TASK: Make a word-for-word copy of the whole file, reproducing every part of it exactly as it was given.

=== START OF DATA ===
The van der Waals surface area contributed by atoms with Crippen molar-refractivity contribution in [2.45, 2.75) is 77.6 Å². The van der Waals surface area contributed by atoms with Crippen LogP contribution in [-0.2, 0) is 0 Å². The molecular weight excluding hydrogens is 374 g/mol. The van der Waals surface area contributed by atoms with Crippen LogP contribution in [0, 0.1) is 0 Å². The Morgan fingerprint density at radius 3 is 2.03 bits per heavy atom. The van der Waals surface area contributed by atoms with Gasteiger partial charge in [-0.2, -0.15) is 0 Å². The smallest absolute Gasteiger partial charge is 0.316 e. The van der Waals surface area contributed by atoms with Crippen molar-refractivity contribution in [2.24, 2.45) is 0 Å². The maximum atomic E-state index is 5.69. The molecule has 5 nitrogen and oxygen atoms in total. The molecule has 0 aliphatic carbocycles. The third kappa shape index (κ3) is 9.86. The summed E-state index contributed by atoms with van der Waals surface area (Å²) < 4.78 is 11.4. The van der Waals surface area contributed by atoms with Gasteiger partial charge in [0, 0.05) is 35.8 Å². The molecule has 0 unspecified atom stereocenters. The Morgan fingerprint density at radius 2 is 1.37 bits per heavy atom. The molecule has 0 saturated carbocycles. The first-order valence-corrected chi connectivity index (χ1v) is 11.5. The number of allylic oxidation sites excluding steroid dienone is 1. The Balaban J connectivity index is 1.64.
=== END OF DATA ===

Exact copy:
The van der Waals surface area contributed by atoms with Crippen molar-refractivity contribution in [2.45, 2.75) is 77.6 Å². The van der Waals surface area contributed by atoms with Crippen LogP contribution in [-0.2, 0) is 0 Å². The molecular weight excluding hydrogens is 374 g/mol. The van der Waals surface area contributed by atoms with Crippen LogP contribution in [0, 0.1) is 0 Å². The Morgan fingerprint density at radius 3 is 2.03 bits per heavy atom. The van der Waals surface area contributed by atoms with Gasteiger partial charge in [-0.2, -0.15) is 0 Å². The smallest absolute Gasteiger partial charge is 0.316 e. The van der Waals surface area contributed by atoms with Crippen molar-refractivity contribution in [2.24, 2.45) is 0 Å². The maximum atomic E-state index is 5.69. The molecule has 5 nitrogen and oxygen atoms in total. The molecule has 0 aliphatic carbocycles. The third kappa shape index (κ3) is 9.86. The summed E-state index contributed by atoms with van der Waals surface area (Å²) < 4.78 is 11.4. The van der Waals surface area contributed by atoms with Gasteiger partial charge in [0, 0.05) is 35.8 Å². The molecule has 0 unspecified atom stereocenters. The Morgan fingerprint density at radius 2 is 1.37 bits per heavy atom. The molecule has 0 saturated carbocycles. The first-order valence-corrected chi connectivity index (χ1v) is 11.5. The number of allylic oxidation sites excluding steroid dienone is 1. The Balaban J connectivity index is 1.64.